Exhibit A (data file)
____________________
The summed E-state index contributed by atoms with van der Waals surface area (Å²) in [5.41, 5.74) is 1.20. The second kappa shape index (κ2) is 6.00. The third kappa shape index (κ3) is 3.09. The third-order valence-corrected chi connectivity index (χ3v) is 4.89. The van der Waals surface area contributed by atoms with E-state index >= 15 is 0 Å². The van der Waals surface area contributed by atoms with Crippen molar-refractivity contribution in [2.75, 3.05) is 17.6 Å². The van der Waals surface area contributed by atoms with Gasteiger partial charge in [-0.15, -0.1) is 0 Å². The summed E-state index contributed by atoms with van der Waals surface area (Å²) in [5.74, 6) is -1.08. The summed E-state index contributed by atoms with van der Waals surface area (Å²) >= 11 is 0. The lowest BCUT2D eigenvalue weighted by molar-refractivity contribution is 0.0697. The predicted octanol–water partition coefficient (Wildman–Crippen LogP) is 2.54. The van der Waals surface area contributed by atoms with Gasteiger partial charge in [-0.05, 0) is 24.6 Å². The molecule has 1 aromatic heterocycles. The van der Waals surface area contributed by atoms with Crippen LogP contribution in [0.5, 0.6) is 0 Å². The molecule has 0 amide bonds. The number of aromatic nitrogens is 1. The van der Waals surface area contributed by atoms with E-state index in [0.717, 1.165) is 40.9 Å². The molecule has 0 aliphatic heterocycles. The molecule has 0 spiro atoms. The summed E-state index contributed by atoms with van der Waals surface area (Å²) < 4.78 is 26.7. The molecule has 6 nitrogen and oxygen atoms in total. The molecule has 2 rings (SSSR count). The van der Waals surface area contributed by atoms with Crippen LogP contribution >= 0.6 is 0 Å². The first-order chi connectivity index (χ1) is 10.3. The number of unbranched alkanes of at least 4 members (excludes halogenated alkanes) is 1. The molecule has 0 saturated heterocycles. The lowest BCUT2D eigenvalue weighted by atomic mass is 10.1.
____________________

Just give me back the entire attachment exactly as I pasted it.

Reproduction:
The summed E-state index contributed by atoms with van der Waals surface area (Å²) in [5.41, 5.74) is 1.20. The second kappa shape index (κ2) is 6.00. The third kappa shape index (κ3) is 3.09. The third-order valence-corrected chi connectivity index (χ3v) is 4.89. The van der Waals surface area contributed by atoms with E-state index >= 15 is 0 Å². The van der Waals surface area contributed by atoms with Crippen molar-refractivity contribution in [2.75, 3.05) is 17.6 Å². The van der Waals surface area contributed by atoms with Gasteiger partial charge in [-0.15, -0.1) is 0 Å². The summed E-state index contributed by atoms with van der Waals surface area (Å²) in [5.74, 6) is -1.08. The summed E-state index contributed by atoms with van der Waals surface area (Å²) >= 11 is 0. The lowest BCUT2D eigenvalue weighted by molar-refractivity contribution is 0.0697. The predicted octanol–water partition coefficient (Wildman–Crippen LogP) is 2.54. The van der Waals surface area contributed by atoms with Gasteiger partial charge in [-0.05, 0) is 24.6 Å². The molecule has 1 aromatic heterocycles. The van der Waals surface area contributed by atoms with Crippen LogP contribution in [0.5, 0.6) is 0 Å². The molecule has 0 amide bonds. The number of aromatic nitrogens is 1. The van der Waals surface area contributed by atoms with E-state index in [0.717, 1.165) is 40.9 Å². The molecule has 0 aliphatic heterocycles. The molecule has 0 spiro atoms. The summed E-state index contributed by atoms with van der Waals surface area (Å²) < 4.78 is 26.7. The molecule has 6 nitrogen and oxygen atoms in total. The molecule has 2 rings (SSSR count). The van der Waals surface area contributed by atoms with Crippen LogP contribution >= 0.6 is 0 Å². The first-order chi connectivity index (χ1) is 10.3. The number of unbranched alkanes of at least 4 members (excludes halogenated alkanes) is 1. The molecule has 0 saturated heterocycles. The lowest BCUT2D eigenvalue weighted by atomic mass is 10.1.